Estonian prison investments twice smaller than in Finland

Viru vangla.

PHOTO: Liis Treimann

On pages of Iltalehti, Finnish parliamentarian Laura Huhtasaari said conditions in Estonian prisons were so bad that should Finnish sexual offenders sit behind Estonian bars, the environment would serve as additional disciplinary punishment. Postimees sought to specify the differences.

According to prison services’ data, Estonia currently has 2,756 inmates, and Finland has about 3,100. At that, prison system costs in Finland are over three times higher. Even when considering the difference in living standards and cost of living, investments in Finland into inmates are about twice the Estonia’s.

As noted by justice ministry press rep Maria-Elisa Tuulik, the Finnish state spends significantly larger amounts on employment of inmates. «Regrettably, the labour by prisoners is not profitable in any nations with market economy,» she admitted. «Creating the conditions for work, the training of the prisoners, and organising the work in prison require significantly higher investments than outside prison walls.»

Ms Tuulik said that from a certain level large-scale investments into prisons may prove ineffective, as has happened in Finland. She said that the Finnish investments into training costs are actually much less beneficial than in Estonia.  

«That’s because the training of prisoners is low and the numbers of minimal-skilled people limited,» explained Ms Tuulik. «Thus, the state first has to train the prisoners for dear money to make them work, and afterwards employ additional officials who will watch the prisoners while working and search them.»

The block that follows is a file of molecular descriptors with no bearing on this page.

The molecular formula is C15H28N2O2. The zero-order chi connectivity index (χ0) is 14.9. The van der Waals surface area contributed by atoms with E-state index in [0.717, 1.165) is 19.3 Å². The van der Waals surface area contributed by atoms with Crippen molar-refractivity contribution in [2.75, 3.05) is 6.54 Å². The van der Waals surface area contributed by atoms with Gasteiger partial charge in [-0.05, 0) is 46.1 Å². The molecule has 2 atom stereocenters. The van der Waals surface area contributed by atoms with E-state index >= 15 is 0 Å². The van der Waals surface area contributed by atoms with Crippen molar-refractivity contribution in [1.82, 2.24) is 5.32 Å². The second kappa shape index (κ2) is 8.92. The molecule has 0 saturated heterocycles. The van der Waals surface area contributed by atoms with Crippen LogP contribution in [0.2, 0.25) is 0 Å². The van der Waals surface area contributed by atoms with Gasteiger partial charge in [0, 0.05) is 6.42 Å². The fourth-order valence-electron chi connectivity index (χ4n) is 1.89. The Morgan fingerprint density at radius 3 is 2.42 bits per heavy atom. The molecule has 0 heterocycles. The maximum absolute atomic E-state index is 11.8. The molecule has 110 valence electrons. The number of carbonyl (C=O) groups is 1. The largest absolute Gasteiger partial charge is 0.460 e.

Ms Tuulik thinks the advantage of Estonian prison system is the professional risk assessment system applied, and most effective use of existing resources.

«Simply put: more effort is exerted with people who, judging by their past and work done till today, may be deemed more dangerous and with whom repeated crimes are more likely,» she said regarding how the money is used.

Comparing consumer price indexes, as characterising cost of living, it was 67.61 in Estonia and 101.95 in Finland – 1.51 times higher in Finland. Considering this, Finland is investing about twice the amount of Estonia into its prisons system.

Small prisons abound

Continuing the comparison, Finland differs with the remarkably large amount of prisons. While Estonia totals four prisons, Finland finances 16 for an equal amount of inmates. Thus, Finnish prisons have more room per inmate – which equals higher costs for labour and real estate maintenance.

«Truly, an important difference is that the Finns have erected lots of small prisons where the inmates/officials ratio totally differs from ours,» confirmed Ms Tuulik.

Though Estonia could not afford such a system of small prisons, said Ms Tuulik, our system is equally effective and simply works differently.